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Winter Vegetables: Root Vegetables Swede or Rutabaga

Updated on January 3, 2012
VEGETABLE by Pigscanfly DESCRIPTIONPartial Turnip root with green over white KEYWORDSboil dry green plants red roots turnip vegetables
VEGETABLE by Pigscanfly DESCRIPTIONPartial Turnip root with green over white KEYWORDSboil dry green plants red roots turnip vegetables | Source

Rutabaga or Swede

Autumn and winter mean that there are less fresh vegetables in season. Imported summer vegetables are expensive in the supermarket. Fortunately, nature’s bounty includes root vegetables. These hardy vegetables with their tough skins stored well, without electricity, and lasted our ancestors all winter. These hardy and useful vegetables have lost favour in recent years, mainly because people have forgotten how to cook them properly. English readers may well have been sickened for life by school dinner memories of watery Swede (rutabaga, neeps, or turnip), badly cooked carrots, turnips, and parsnips, but there is no connection between these tasty vegetables and those awful memories. Root vegetables can be tasty, nourishing and cheap, a very important consideration in these difficult economic times.

Making the best of seasonal root vegetables can help you to stretch your grocery budget. Swede, or rutabaga (turnip or neeps for Scots), the large roundish root vegetable with orange flesh, even boiled and mashed, need not be watery. Peel the Swede, or rutabaga, thickly, cut it in thin slices and boil it until soft, drain well and then mash with a knob of butter and some pepper, some people like a sprinkle of nutmeg. You can add chopped fried onion to the mashed Swede or, do what the Scots do and mash it with potatoes for ‘Neeps and Tatties’.

You do not have to boil Swede, or rutabaga, cut it in smaller pieces than you would roast potatoes, because it is denser, and takes longer to cook, and roast the Swede pieces with roast potatoes. The taste is completely different to boiled Swede.

You can use Swede in various ways, to create side dishes or main courses. You can use a selection of vegetables, including Swede, to make a hearty winter soup. For a different accompanying dish, try this one,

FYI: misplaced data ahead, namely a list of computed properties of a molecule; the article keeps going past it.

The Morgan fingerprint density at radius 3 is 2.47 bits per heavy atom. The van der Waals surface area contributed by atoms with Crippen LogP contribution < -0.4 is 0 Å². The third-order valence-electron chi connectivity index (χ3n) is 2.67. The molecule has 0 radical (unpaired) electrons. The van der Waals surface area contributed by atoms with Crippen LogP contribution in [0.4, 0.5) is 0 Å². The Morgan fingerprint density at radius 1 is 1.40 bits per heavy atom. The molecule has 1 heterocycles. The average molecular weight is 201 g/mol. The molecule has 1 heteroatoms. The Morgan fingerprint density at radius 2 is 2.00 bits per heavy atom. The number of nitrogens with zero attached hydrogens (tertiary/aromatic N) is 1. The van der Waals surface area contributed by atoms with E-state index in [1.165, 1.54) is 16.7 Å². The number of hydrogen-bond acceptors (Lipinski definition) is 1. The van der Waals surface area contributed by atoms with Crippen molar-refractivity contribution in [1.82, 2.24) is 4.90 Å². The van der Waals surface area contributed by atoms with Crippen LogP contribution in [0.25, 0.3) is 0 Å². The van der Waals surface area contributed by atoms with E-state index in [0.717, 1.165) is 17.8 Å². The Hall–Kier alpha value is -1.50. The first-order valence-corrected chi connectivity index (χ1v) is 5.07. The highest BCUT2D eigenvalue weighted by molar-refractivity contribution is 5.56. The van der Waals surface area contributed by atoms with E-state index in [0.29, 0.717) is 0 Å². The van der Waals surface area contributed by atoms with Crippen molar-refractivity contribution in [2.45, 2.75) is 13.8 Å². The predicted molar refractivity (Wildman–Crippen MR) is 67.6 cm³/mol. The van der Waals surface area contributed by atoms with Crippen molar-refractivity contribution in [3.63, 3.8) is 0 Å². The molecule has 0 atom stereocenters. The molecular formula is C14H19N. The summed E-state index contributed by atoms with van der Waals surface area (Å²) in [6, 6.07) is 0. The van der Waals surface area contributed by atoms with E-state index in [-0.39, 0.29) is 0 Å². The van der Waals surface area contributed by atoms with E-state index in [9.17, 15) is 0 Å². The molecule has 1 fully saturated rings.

A pound and a half of Swedes peeled and diced,

8oz carrots peeled and sliced,

a little salt,

1 oz butter, 2 tablespoons milk,

1 x 7oz can of sweet corn,

Ground black pepper,

Three large sliced tomatoes

Some breadcrumbs


Cook Swede and carrot together in boiling salted water until tender drain well and mash beat in half the butter, the milk and the sweet corn, salt, and pepper.

Put into a 2-pint dish and arrange the sliced tomato over the top. Sprinkle with breadcrumbs, dot with butter. Put under a preheated high grill, until crisp brown topping forms.

You can prepare this dish in advance, allow it to cool. Then warm it in a preheated oven 180C, 350F, or Gas mark 4 for 30 minutes.

This dish could make a tasty lunch or supper.

Root vegetables may seem humble in comparison to other more glamorous vegetables, but they sustained our ancestors through thousands of winters. They may not be flashy, but they are nourishing, filling, and cheap in autumn and winter. However, root vegetables do not have to be boring, even the much despised Swede or rutabaga can be tasty and interesting too.


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  • Mercia Collins profile image

    Mercia Collins 6 years ago from United Kingdom

    Thank-you for your kind comment healthy pursuits. It is yummy!

  • Healthy Pursuits profile image

    Karla Iverson 6 years ago from Oregon

    Sounds yummy! And I like very much that it's both local and very, very inexpensive to make.